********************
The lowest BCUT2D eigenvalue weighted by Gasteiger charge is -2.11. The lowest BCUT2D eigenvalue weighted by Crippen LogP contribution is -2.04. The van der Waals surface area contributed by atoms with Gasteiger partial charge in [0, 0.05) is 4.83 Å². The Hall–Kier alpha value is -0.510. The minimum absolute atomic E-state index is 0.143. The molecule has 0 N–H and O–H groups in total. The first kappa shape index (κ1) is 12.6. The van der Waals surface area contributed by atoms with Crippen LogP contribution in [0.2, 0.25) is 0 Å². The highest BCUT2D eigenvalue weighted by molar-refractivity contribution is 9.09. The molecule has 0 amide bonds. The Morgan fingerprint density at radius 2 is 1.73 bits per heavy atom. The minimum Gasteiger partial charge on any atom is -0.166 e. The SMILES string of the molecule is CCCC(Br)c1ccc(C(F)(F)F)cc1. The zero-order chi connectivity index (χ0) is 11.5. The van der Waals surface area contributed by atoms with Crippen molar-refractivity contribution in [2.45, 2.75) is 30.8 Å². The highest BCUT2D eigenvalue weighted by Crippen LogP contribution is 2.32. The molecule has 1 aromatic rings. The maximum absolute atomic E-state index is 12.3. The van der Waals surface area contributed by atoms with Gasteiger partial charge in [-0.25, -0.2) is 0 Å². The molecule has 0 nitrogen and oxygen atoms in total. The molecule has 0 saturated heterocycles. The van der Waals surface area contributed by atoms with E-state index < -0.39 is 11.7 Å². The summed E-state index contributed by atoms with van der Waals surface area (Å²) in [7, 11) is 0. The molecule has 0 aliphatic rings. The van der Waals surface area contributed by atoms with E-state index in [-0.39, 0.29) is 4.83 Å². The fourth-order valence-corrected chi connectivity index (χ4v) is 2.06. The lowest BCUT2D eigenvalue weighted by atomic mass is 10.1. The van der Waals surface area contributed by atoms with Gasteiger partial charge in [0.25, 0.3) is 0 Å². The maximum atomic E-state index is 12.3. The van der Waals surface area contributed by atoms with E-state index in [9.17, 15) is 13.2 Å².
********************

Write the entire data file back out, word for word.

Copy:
The lowest BCUT2D eigenvalue weighted by Gasteiger charge is -2.11. The lowest BCUT2D eigenvalue weighted by Crippen LogP contribution is -2.04. The van der Waals surface area contributed by atoms with Gasteiger partial charge in [0, 0.05) is 4.83 Å². The Hall–Kier alpha value is -0.510. The minimum absolute atomic E-state index is 0.143. The molecule has 0 N–H and O–H groups in total. The first kappa shape index (κ1) is 12.6. The van der Waals surface area contributed by atoms with Crippen LogP contribution in [0.2, 0.25) is 0 Å². The highest BCUT2D eigenvalue weighted by molar-refractivity contribution is 9.09. The molecule has 0 amide bonds. The Morgan fingerprint density at radius 2 is 1.73 bits per heavy atom. The minimum Gasteiger partial charge on any atom is -0.166 e. The SMILES string of the molecule is CCCC(Br)c1ccc(C(F)(F)F)cc1. The zero-order chi connectivity index (χ0) is 11.5. The van der Waals surface area contributed by atoms with Crippen molar-refractivity contribution in [2.45, 2.75) is 30.8 Å². The highest BCUT2D eigenvalue weighted by Crippen LogP contribution is 2.32. The molecule has 1 aromatic rings. The maximum absolute atomic E-state index is 12.3. The van der Waals surface area contributed by atoms with Gasteiger partial charge in [-0.25, -0.2) is 0 Å². The molecule has 0 nitrogen and oxygen atoms in total. The molecule has 0 saturated heterocycles. The van der Waals surface area contributed by atoms with E-state index < -0.39 is 11.7 Å². The summed E-state index contributed by atoms with van der Waals surface area (Å²) in [7, 11) is 0. The molecule has 0 aliphatic rings. The van der Waals surface area contributed by atoms with E-state index in [-0.39, 0.29) is 4.83 Å². The fourth-order valence-corrected chi connectivity index (χ4v) is 2.06. The lowest BCUT2D eigenvalue weighted by atomic mass is 10.1. The van der Waals surface area contributed by atoms with Gasteiger partial charge in [0.25, 0.3) is 0 Å². The maximum atomic E-state index is 12.3. The van der Waals surface area contributed by atoms with E-state index in [9.17, 15) is 13.2 Å².